Foolish Forecast: How Google Gets Its Groove On

Tonight, it's second-quarter earnings time in Mountain View, Calif., as Google (Nasdaq: GOOG  ) revs up the reporting machinery. The first quarter was golden, but is there any gold left in them thar hills? Let's find out.

What Fools say:
Here's how Google's CAPS rating stacks up against some of its peers and competitors:

Company

Market Cap (billions)

Trailing P/E Ratio

CAPS Rating

Microsoft (Nasdaq: MSFT  )

$235.2

14.7

***

Google

$168.2

37.3

***

Yahoo! (Nasdaq: YHOO  )

$31.0

30.5

**

Baidu.com (Nasdaq: BIDU  )

$12.5

128.7

***

IAC/InterActiveCorp. (Nasdaq: IACI  )

$5.0

N/A

***

Data taken from Motley Fool CAPS on 07/16/2008.

Google bears fall into two categories. All-star CAPS player RobertLutzI personifies the first camp of skeptics: "Great company, but too expensive." The other half don't believe in a business model based on online advertising and a battery of free consumer services.

On the bullish side of the fence, the mood is harder to pin down. Many players go all Peter Lynch on us and profess their love for Big G's products and services, while some others simply see an industry leader with a beaten-down stock. Almost-all-star os400 offers this flash of insight into what makes Google tick:

Microsoft's model was to put a computer in every home. Google's model is to replace the home computer with a browser and put the brains in a central computer. I believe Google's model will win over time.

What management does:
Growth is slowing down in percentage terms, which is completely understandable and a sign of maturity. It's much easier to double $1.7 billion of trailing net earnings (as Google did in Q1 2006) than to repeat the feat with the current $4.5 billion haul. More importantly, the margins are fairly stable -- and the cash flow take is accelerating quarter by quarter.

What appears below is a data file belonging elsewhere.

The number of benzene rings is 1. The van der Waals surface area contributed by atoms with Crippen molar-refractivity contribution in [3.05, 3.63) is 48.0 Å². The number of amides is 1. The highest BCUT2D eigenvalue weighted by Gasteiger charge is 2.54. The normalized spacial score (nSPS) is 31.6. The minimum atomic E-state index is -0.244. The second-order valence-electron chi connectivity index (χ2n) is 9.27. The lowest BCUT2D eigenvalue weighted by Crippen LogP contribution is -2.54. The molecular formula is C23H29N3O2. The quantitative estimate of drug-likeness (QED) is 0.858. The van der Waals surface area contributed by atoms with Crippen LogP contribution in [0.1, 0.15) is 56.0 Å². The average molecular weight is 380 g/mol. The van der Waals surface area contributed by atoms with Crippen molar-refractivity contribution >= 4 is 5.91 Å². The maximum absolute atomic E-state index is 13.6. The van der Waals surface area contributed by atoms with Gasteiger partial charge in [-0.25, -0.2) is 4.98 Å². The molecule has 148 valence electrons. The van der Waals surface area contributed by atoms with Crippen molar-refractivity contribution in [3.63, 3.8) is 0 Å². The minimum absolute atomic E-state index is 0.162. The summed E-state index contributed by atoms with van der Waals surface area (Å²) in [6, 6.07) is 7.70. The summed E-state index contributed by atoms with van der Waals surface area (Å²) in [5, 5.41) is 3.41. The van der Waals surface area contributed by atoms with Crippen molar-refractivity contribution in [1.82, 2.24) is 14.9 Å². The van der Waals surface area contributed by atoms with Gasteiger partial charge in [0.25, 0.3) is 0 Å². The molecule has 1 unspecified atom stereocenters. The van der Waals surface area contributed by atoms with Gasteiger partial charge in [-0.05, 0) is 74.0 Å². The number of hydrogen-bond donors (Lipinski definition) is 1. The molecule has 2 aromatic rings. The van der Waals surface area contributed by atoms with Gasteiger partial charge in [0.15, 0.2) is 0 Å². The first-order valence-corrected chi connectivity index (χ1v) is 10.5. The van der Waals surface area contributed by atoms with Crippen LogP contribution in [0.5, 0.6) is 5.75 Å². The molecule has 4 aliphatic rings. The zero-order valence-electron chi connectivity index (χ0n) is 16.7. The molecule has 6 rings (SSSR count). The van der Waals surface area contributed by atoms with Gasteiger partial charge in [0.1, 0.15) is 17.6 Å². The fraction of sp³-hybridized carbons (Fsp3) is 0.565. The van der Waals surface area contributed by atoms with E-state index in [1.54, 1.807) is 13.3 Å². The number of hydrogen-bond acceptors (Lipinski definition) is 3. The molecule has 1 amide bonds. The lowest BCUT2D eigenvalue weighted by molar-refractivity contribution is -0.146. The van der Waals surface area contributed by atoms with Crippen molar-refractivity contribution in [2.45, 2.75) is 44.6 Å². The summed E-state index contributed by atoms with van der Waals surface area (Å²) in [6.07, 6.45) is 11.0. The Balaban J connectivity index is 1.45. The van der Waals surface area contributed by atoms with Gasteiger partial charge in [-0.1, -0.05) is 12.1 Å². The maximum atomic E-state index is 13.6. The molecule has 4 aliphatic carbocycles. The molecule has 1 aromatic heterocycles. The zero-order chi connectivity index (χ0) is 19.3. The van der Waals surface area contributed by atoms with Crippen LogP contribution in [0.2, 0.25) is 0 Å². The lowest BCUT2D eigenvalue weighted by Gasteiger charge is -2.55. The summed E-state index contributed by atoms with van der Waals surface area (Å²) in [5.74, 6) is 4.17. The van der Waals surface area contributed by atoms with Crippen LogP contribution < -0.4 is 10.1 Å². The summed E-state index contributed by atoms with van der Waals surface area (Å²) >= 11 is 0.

Margins

12/2006

3/2007

6/2007

9/2007

12/2007

3/2008

Gross

60.2%

60.1%

60.1%

60.1%

59.9%

59.8%

Operating

33.8%

33.5%

32.4%

31.7%

30.7%

29.9%

Net

29%

29%

27.5%

26.9%

25.3%

24.9%

FCF/Revenue

15.8%

15.2%

17.4%

19.4%

20.3%

20.4%

Y-O-Y Growth

12/2006

3/2007

6/2007

9/2007

12/2007

3/2008

Revenue

72.8%

68.4%

63.6%

60.7%

56.5%

50.8%

Earnings

110%

106.5%

78.6%

66.5%

36.6%

29.3%

All data courtesy of Capital IQ, a division of Standard & Poor's. Data reflects trailing-12-month performance for the quarters ended in the named months.

One Fool says:
A great search engine, paired with an equally impressive advertising solution, begat a solid, high-margin revenue platform from which Google can launch forays into new business ventures. In 10 years, today's search engine may be as stale and forgotten as the Xoom.com of 1998 (who?) is today. But by then, Google could be running TV advertising services, doing voice-command searches on video content, or perhaps producing user-friendly hybrid cars. I don't know exactly what the company will be into, and neither does Google's own management. The beauty of it all is that the G-Man is willing and able to adapt to changing business conditions and embrace fresh opportunities as they come along.

That long-term vision makes me want to hold on to my Google shares. As for the short-term results we'll see tonight, there are no signs that this money train is stopping anytime soon. According to independent research firm Hitwise, Google controls 69% of the U.S. search market -- up from 64% a year ago. For now, that's the bread and butter in the Mountain View pantry, and there'll be plenty to go around.

Further Foolery:

Microsoft is a Motley Fool Inside Value selection. Google and Baidu.com are Motley Fool Rule Breaker srecommendations. Try any of our Foolish newsletters today, free for 30 days.Or just sign up for a free CAPS account to find the identities of your fellow Fools who were quoted above. They might have more to tell you!

Fool contributor Anders Bylund is a Google shareholder but holds no other position in any of the companies discussed here. You can check out Anders' holdings if you like, and Foolish disclosure is the Punxsutawney Phil of financial forecasting.


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